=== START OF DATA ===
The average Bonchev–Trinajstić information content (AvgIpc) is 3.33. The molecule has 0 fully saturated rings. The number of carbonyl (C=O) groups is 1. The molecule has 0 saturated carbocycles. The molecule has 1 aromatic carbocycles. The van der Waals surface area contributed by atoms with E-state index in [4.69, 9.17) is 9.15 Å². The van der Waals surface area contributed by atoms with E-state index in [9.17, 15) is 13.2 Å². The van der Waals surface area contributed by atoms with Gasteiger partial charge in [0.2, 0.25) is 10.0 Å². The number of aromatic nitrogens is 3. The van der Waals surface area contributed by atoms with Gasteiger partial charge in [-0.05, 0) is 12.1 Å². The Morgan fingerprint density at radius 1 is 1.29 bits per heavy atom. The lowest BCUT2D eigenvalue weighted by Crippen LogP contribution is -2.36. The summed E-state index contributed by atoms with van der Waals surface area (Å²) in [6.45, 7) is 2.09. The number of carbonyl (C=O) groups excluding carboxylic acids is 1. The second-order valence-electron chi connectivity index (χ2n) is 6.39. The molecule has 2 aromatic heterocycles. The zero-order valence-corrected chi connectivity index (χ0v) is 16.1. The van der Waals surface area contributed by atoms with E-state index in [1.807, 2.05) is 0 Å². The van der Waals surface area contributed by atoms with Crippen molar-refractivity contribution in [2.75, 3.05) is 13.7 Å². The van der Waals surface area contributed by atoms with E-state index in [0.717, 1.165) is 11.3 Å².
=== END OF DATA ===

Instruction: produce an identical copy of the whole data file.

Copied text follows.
The average Bonchev–Trinajstić information content (AvgIpc) is 3.33. The molecule has 0 fully saturated rings. The number of carbonyl (C=O) groups is 1. The molecule has 0 saturated carbocycles. The molecule has 1 aromatic carbocycles. The van der Waals surface area contributed by atoms with E-state index in [4.69, 9.17) is 9.15 Å². The van der Waals surface area contributed by atoms with E-state index in [9.17, 15) is 13.2 Å². The van der Waals surface area contributed by atoms with Gasteiger partial charge in [0.2, 0.25) is 10.0 Å². The number of aromatic nitrogens is 3. The van der Waals surface area contributed by atoms with Gasteiger partial charge in [-0.05, 0) is 12.1 Å². The Morgan fingerprint density at radius 1 is 1.29 bits per heavy atom. The lowest BCUT2D eigenvalue weighted by Crippen LogP contribution is -2.36. The summed E-state index contributed by atoms with van der Waals surface area (Å²) in [6.45, 7) is 2.09. The number of carbonyl (C=O) groups excluding carboxylic acids is 1. The second-order valence-electron chi connectivity index (χ2n) is 6.39. The molecule has 2 aromatic heterocycles. The zero-order valence-corrected chi connectivity index (χ0v) is 16.1. The van der Waals surface area contributed by atoms with E-state index in [1.807, 2.05) is 0 Å². The van der Waals surface area contributed by atoms with Crippen molar-refractivity contribution in [2.75, 3.05) is 13.7 Å². The van der Waals surface area contributed by atoms with E-state index in [0.717, 1.165) is 11.3 Å².